Shifting back to working for a brand or an ad agency, you could land some work as a graphic designer creating visuals and using software to convey the intended messaging. You may also find website design an exciting option. Especially if you know anyone in the process of creating his or her website. Do good work for one person and word of mouth can get you more work down the line.


If writing is your primary focus, you’re not relegating to toiling your life away trying to write the next New York Times best-seller. While that’s a worthwhile endeavor, there are plenty of writing opportunities that will allow you to actually pay the bills.

Making money as a writer is more often than not a freelance situation.You can start establishing yourself by writing for a company that sells blog posts to companies. The pay is garbage, but it allows you to establish a portfolio.

You can also make money as a ghostwriter helping people who want to write a book but don’t have the skills to turn their idea into something readable. Finally, if you don’t mind abandoning the creative aspect and enjoy the left-brained dominance of technical or grant writing, there’s plenty of work to be found there.


While many companies designing products will seek out college graduates, if you’re a talented sculptor you could land a job as an assistant to one of these graduates and learn the trade from there. Automotive companies are a particular hotbed for this sort of work.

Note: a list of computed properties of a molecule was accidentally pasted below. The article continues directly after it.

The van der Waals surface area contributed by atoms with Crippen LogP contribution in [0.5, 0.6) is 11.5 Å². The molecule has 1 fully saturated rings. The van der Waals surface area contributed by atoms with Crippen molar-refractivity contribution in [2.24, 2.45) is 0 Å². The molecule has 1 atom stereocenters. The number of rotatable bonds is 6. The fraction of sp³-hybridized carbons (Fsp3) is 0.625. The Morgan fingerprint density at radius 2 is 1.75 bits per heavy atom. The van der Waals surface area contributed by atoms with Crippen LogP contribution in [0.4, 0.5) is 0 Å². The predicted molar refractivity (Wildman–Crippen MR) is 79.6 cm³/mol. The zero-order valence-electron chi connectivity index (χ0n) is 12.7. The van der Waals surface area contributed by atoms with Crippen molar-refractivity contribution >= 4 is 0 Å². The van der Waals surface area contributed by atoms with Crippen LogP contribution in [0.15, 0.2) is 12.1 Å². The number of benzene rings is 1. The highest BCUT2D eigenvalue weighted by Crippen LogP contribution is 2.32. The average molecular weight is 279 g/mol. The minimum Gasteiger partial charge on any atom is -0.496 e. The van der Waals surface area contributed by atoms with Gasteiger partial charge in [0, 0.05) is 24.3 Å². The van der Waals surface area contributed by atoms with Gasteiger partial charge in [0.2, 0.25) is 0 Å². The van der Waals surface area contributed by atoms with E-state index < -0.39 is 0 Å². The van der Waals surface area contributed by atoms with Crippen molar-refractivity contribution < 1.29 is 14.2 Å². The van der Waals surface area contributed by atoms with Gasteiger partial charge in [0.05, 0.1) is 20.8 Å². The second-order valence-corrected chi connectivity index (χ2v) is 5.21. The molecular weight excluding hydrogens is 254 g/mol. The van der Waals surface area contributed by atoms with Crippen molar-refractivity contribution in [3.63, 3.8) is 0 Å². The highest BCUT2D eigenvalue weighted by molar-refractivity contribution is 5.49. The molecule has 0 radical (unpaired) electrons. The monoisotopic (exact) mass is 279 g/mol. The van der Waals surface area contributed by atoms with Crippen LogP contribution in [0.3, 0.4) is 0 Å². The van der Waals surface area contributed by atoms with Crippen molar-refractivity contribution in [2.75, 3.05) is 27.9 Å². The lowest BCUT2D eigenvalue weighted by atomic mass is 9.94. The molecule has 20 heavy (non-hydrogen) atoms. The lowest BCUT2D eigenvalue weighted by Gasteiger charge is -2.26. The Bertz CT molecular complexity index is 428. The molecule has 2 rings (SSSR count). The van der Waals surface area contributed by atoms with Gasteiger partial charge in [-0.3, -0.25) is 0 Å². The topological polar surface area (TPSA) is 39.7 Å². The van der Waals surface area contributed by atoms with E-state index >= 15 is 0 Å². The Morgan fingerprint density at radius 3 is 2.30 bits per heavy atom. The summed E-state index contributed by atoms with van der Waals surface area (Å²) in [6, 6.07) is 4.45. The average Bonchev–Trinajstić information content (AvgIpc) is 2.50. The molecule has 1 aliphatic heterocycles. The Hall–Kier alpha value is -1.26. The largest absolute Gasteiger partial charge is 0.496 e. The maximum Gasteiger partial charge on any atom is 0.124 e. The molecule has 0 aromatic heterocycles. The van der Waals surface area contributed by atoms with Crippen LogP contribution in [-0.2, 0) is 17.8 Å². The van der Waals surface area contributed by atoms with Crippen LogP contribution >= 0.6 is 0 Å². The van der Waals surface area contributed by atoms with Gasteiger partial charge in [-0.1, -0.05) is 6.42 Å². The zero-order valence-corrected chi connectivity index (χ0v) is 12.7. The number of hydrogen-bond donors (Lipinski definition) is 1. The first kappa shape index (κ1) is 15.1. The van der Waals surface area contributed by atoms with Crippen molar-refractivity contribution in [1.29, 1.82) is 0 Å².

Or if you’re really thinking outside the box, maybe you carve out a niche as a specialist in sculpting something like, say, cakes. Perhaps start out as a cake decorator and then build your skill set. Who knows? Maybe you could even start your own bakery one day.

Performance Artists

If you’re a musician, actor, or dancer, you may have to step back from the idea of being in the spotlight at first and consider working behind the scenes. Become part of a film or camera crew. Do set design. Or you may explore the option of being a makeup artist, special effects artist, or even becoming a talent agent.

Dancers specifically can also explore the option of being a choreographer. Once again, you typically have to pay your dues before you can climb to this esteemed position. But doing the time doesn’t necessarily mean you have to go to college. Stick with performing and working wherever and whenever you can and you’ll make a name for yourself.

Life Is Definitely Easier With a High School Degree

There are many arts jobs that require no college degree. But you need to go into the world with an open mind and willingness to network. You also need a high school degree.

Sure, college isn’t going to be right for everyone. A high school degree is essential though.

So if you’re a highly creative type and are finding that high school just isn’t cutting it for you, don’t give up. Contact us today. Our arts-integrated curriculum allows you to learn academics through art so you can get that high school diploma and then show the world what you’ve got!